Fans cheer refs, and Ravens beat Browns 23-16



Side judge Jimmy DeBell (58), line judge Jeff Seeman (45), and umpire Bill Schuster (129) take to the field before their first game back after a lockout. They’re ready to officiate the game in Baltimore, Maryland, on Thursday, September 27, 2012, between the Ravens and Cleveland Browns. Photo courtesy of MCT Campus.

David Ginsburg

BALTIMORE (AP) — The regular NFL officials returned to work Thursday night, and the fans gave them a warm welcome back before bestowing their loudest cheers upon the Baltimore Ravens, who never trailed in a 23-16 victory over the winless Cleveland Browns.

Joe Flacco went 28 for 46 for 356 yards, threw one touchdown and ran for another. Cary Williams returned an interception 63 yards for a score near the end of the third quarter to give the Ravens (3-1) a 13-point lead.

And still, the game wasn’t decided until a pass by Cleveland rookie Brandon Weeden sailed out of the end zone as time expired. The kept the Browns (0-4) the only winless team in the AFC.

Unlike the controversial ending of the Green Bay-Seattle game on Monday night, which heightened negotiations to get the regular refs back, this game ended without an argument.

A 63-yard interception return for a touchdown by Cary Williams with 15 seconds left in the third quarter turned a slim 16-10 lead into a 13-point cushion. The pass by rookie Brandon Weeden was intended for Travis Benjamin, but Williams jumped the out pattern and raced down the right sideline with his first career interception.

A lockout of the league’s regular officials ended late Wednesday, bringing about the exit of the controversial replacement refs. And so, finally, the real officials were in place for Week 4, beginning with this matchup of AFC North rivals.

As they walked onto the field hours before the game, the officiating crew received a round of applause and shouts of encouragement from fans in the lower sections. Head linesman Wayne Mackie and line judge Jeff Seeman both tipped their caps to acknowledge the support.

And then, before the pregame coin flip, referee Gene Steratore greeted the players at midfield by saying, “Good evening, men, it’s good to be back.”

Many in the sellout crowd stood and roared their approval.

After a scoreless first quarter, Baltimore went up 6-0 on an 18-yard touchdown pass from Flacco to Torrey Smith. The conversion failed.

On the Ravens’ next drive, rookie Justin Tucker kicked a 45-yard field goal.

Cleveland got back into the game with an 11-play, 94-yard march directed by Weeden, who connected with Greg Little for 43 yards before rookie Trent Richardson ran in from the 1.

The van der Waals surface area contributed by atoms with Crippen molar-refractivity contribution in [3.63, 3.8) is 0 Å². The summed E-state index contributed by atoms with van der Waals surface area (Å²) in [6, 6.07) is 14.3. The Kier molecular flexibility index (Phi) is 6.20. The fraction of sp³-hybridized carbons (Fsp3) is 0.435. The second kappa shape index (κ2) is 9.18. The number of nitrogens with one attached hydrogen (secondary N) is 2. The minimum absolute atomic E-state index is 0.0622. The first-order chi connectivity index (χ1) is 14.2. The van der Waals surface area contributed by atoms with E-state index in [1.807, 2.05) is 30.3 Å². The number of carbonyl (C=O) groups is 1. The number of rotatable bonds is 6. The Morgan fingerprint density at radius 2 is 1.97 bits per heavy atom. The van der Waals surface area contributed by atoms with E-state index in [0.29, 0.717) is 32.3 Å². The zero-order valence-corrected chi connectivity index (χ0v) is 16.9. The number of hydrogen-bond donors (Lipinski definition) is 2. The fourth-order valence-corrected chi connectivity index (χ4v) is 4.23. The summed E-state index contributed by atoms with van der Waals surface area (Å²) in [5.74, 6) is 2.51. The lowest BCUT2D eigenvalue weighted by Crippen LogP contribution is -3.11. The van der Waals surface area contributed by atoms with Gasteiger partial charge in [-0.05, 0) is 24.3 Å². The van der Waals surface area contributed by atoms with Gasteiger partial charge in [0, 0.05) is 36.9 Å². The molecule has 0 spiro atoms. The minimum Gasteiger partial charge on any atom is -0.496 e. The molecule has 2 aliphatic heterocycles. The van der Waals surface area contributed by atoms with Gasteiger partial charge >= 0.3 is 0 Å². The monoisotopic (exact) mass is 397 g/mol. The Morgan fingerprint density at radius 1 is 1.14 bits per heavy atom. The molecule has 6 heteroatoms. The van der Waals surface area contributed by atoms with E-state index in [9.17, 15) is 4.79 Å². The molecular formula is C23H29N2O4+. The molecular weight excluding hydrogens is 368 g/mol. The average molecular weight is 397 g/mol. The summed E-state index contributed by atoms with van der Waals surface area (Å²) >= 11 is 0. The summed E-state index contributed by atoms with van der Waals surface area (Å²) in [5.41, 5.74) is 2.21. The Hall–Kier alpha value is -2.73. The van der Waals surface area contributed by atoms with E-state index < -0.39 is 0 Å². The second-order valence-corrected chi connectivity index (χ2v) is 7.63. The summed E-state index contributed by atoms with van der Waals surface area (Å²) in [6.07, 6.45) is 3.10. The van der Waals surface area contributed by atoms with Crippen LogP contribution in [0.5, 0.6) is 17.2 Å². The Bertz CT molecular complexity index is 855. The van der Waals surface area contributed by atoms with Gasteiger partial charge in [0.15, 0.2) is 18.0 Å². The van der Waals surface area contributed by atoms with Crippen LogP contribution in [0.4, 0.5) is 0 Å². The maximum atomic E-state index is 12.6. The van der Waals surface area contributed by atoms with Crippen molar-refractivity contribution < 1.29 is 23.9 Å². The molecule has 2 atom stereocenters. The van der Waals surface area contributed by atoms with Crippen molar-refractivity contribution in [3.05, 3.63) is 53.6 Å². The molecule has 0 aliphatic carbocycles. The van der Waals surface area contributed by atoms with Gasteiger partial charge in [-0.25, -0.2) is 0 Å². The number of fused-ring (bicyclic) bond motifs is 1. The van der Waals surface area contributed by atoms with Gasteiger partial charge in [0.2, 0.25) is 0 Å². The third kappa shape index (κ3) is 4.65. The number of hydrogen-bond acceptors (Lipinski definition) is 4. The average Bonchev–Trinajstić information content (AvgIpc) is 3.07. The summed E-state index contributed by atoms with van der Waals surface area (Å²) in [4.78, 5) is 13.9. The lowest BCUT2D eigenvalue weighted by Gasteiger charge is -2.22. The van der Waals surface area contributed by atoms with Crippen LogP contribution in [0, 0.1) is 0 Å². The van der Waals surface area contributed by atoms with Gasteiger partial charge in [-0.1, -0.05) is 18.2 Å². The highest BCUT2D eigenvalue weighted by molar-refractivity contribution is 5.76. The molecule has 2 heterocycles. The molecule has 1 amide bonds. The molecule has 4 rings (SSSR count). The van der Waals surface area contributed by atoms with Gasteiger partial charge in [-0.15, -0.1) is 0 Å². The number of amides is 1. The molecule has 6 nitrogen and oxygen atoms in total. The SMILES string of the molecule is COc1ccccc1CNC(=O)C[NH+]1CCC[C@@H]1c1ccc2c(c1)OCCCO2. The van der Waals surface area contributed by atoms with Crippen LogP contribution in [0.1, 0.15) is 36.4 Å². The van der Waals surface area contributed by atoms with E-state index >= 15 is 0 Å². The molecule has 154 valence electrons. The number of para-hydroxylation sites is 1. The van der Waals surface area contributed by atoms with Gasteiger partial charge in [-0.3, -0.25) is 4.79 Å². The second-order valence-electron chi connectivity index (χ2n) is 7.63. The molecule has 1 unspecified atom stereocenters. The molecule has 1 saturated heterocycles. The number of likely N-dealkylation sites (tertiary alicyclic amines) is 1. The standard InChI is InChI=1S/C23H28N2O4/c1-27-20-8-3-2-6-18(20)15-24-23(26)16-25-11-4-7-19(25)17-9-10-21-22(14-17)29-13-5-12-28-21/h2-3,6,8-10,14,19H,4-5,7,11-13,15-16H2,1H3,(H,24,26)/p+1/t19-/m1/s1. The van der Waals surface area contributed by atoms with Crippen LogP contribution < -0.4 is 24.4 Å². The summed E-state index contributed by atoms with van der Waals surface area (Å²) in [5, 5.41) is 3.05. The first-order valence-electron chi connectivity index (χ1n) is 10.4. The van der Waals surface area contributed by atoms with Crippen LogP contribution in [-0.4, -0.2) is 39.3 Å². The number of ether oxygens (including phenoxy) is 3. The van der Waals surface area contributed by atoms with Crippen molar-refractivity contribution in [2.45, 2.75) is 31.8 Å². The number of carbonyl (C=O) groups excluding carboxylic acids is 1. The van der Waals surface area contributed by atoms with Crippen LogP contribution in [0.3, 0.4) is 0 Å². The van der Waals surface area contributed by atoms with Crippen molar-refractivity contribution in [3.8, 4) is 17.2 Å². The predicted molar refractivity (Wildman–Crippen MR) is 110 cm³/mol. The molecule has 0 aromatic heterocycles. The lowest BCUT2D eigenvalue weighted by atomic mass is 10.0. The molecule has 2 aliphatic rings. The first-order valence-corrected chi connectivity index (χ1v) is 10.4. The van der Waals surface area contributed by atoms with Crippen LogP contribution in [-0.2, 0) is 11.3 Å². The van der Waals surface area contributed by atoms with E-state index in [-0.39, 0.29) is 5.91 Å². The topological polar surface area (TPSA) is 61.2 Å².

A light rain turned heavier at halftime, but it did not immediately deter the Baltimore offense.

On the opening drive of the third quarter, Flacco took the Ravens 89 yards in 13 plays for a 16-7 lead. Flacco completed five passes during the march, including three to Anquan Boldin for 60 yards, before the quarterback ran in from the 1 on a third-and-goal.

Later in the quarter, Tucker missed the first field goal try of his career, a 47-yarder that sailed wide right.

The Browns were forced to play most of the game without wide receiver and punt returner Joshua Cribbs, who left with a head injury after absorbing a hard hit late in the first quarter. Cribbs was running back a punt when he lost his helmet while taking a shot from the shoulder of Dannell Ellerbe. Cribbs lay prone for several minutes before being helped from the field.

Cribbs lost the ball on the play, and Jameel McClain recovered the fumble. But Baltimore gave it back when Flacco’s pass into the end zone was intercepted by linebacker Craig Robertson.

Flacco had thrown 125 passes without being picked off before Robertson stepped in front of Anquan Boldin.

During pregame practice, Ravens linebacker Ray Lewis spoke with Steratore and gave him a hug. Steratore turned around and shook hands with Ravens safety Ed Reed, who spoke out against the replacement refs.

Many of the fans filing into the stadium spoke delightedly about the demise of the replacements.

“It was very chaotic,” 44-year-old Karen Riley said. “They couldn’t control the players on either side. There were bad calls, constantly, and in some cases refs making different calls at the same time.”

Eric Warthen, who attended the game with his son, said, “I grew up in a union family so I understand. We really didn’t get the best product.

“I don’t think they tarnished the NFL image. I think they tarnished (Commissioner) Roger Goodell’s image,” Warthen said. “When he came on a few years ago he had a no-nonsense attitude, a safety-first attitude. With the replacement refs there have been a lot of bad hits.”

Hours before kickoff, as Steratore prepared for his first game in nearly a year, he said, “Very elated to be back. It feels like being back home.”